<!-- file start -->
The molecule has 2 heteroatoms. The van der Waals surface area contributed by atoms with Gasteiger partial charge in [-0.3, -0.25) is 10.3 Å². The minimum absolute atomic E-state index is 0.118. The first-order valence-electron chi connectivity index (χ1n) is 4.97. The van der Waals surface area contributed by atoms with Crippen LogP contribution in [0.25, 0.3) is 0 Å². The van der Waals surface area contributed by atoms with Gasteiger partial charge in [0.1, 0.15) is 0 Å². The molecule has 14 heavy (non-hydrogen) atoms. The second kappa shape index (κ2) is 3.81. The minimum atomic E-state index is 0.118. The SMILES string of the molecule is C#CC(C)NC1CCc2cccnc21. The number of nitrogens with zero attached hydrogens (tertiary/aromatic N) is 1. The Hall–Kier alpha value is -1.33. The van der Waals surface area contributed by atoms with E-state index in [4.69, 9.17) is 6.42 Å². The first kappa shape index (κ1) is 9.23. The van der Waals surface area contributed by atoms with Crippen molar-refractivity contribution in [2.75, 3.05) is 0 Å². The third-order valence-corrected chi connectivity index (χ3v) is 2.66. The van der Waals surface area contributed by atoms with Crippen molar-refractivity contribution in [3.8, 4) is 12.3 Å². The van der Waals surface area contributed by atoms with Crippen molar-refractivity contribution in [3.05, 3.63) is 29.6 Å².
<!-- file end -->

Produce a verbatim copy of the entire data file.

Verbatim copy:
The molecule has 2 heteroatoms. The van der Waals surface area contributed by atoms with Gasteiger partial charge in [-0.3, -0.25) is 10.3 Å². The minimum absolute atomic E-state index is 0.118. The first-order valence-electron chi connectivity index (χ1n) is 4.97. The van der Waals surface area contributed by atoms with Crippen LogP contribution in [0.25, 0.3) is 0 Å². The van der Waals surface area contributed by atoms with Gasteiger partial charge in [0.1, 0.15) is 0 Å². The molecule has 14 heavy (non-hydrogen) atoms. The second kappa shape index (κ2) is 3.81. The minimum atomic E-state index is 0.118. The SMILES string of the molecule is C#CC(C)NC1CCc2cccnc21. The number of nitrogens with zero attached hydrogens (tertiary/aromatic N) is 1. The Hall–Kier alpha value is -1.33. The van der Waals surface area contributed by atoms with E-state index in [4.69, 9.17) is 6.42 Å². The first kappa shape index (κ1) is 9.23. The van der Waals surface area contributed by atoms with Crippen molar-refractivity contribution in [2.75, 3.05) is 0 Å². The third-order valence-corrected chi connectivity index (χ3v) is 2.66. The van der Waals surface area contributed by atoms with Crippen molar-refractivity contribution in [3.8, 4) is 12.3 Å². The van der Waals surface area contributed by atoms with Crippen molar-refractivity contribution in [3.05, 3.63) is 29.6 Å².